Urban Studies; Neighborhoods; Social Change
Designed to reach a wide audience of scholars and policymakers, the "Brookings-Wharton Papers on Urban Affairs" is an annual series that serves as a forum for cutting-edge, accessible research on urban policy. The editors seek to integrate broader research into the policy discussion by bringing urban studies scholars together with economists and researchers studying subjects with important urban implications. "Brookings-Wharton Papers on Urban Affairs" presents new research on urban economics to a broad audience of interested policy analysts and researchers. The papers and comments contained in this volume, the seventh in the series, were presented at a December 8-9, 2005, conference at the Brookings Institution. The papers treat a range of issues examined by contemporary urban economists, including the effects of population growth and changing income inequality on neighborhood segregation, the economic gains from creating express lanes and charging congestion prices on busy expressways, recent trends in the school achievement gap between white and black youngsters, the impact of neighborhood poverty on barriers to employment, the potential benefits of restructuring local property taxes, and the effects of land use restrictions and jurisdictional fragmentation on sprawl and the price of housing. In this issue, six papers on urban economics address a wide range of issues: (1) Metropolitan Growth, Inequality, and Neighborhood Segregation by Income (Tara Watson); (2) Differentiated Road Pricing, Express Lanes, and Carpools: Exploiting Heterogeneous Preferences in Policy Design (Kenneth A. Small, Clifford Winston, and KIA Yarn); (3) Understanding Trends in the Black-White Achievement Gaps during the First Years of School (Richard J. Mundane, John B. Willetta, Kristen L. Bub, and Kathleen McCartney); (4) Neighborhood Effects on Barriers to Employment: Results from a Randomized Housing Mobility Experiment in Baltimore (Kristin Tourney, Susan Clamped-Lundquist, Kathryn Edin, Jeffrey R. Kline, and Greg J. Duncan); (5) Effects of Property Taxation on Development Timing and Density: Policy Perspective (Richard Anett); and (6) Sprawl and Jurisdictional Fragmentation (Edwin S. Mills).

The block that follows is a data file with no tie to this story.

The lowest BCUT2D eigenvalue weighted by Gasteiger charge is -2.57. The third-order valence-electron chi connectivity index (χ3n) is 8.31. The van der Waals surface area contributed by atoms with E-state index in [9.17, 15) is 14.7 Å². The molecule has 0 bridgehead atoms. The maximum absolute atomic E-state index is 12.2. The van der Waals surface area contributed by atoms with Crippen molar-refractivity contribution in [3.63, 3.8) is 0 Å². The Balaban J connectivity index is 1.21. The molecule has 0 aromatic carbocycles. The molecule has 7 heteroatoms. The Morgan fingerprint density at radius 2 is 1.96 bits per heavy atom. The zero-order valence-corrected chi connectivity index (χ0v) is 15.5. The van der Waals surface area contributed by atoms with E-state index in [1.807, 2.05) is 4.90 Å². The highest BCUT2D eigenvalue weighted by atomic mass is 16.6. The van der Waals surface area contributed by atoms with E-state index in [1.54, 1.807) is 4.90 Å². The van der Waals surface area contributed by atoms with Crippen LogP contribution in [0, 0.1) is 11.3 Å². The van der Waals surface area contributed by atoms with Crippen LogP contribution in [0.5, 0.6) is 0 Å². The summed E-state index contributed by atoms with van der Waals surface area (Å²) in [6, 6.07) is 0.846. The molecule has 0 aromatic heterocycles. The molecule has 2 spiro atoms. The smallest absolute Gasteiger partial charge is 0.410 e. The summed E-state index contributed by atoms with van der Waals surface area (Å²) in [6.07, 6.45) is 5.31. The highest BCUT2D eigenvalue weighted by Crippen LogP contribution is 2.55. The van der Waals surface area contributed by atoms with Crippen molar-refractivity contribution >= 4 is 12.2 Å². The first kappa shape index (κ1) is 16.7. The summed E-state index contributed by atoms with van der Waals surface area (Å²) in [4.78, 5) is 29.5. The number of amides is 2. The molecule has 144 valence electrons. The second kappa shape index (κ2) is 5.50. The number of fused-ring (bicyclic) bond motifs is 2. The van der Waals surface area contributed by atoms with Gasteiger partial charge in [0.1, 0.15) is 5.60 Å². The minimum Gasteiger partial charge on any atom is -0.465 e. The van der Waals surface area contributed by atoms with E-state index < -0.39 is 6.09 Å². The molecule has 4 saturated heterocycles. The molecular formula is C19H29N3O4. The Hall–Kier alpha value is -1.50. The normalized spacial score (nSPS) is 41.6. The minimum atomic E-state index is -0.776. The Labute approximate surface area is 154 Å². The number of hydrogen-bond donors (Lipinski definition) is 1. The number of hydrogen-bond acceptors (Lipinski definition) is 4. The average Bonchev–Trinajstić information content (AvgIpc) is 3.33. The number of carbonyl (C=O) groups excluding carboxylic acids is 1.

Note:The following two links
are not-applicable for text-based browsers or screen-reading software.
Related Items: Show Related Items
Full-Text Availability Options:
Help Finding Full Text
Find in a Library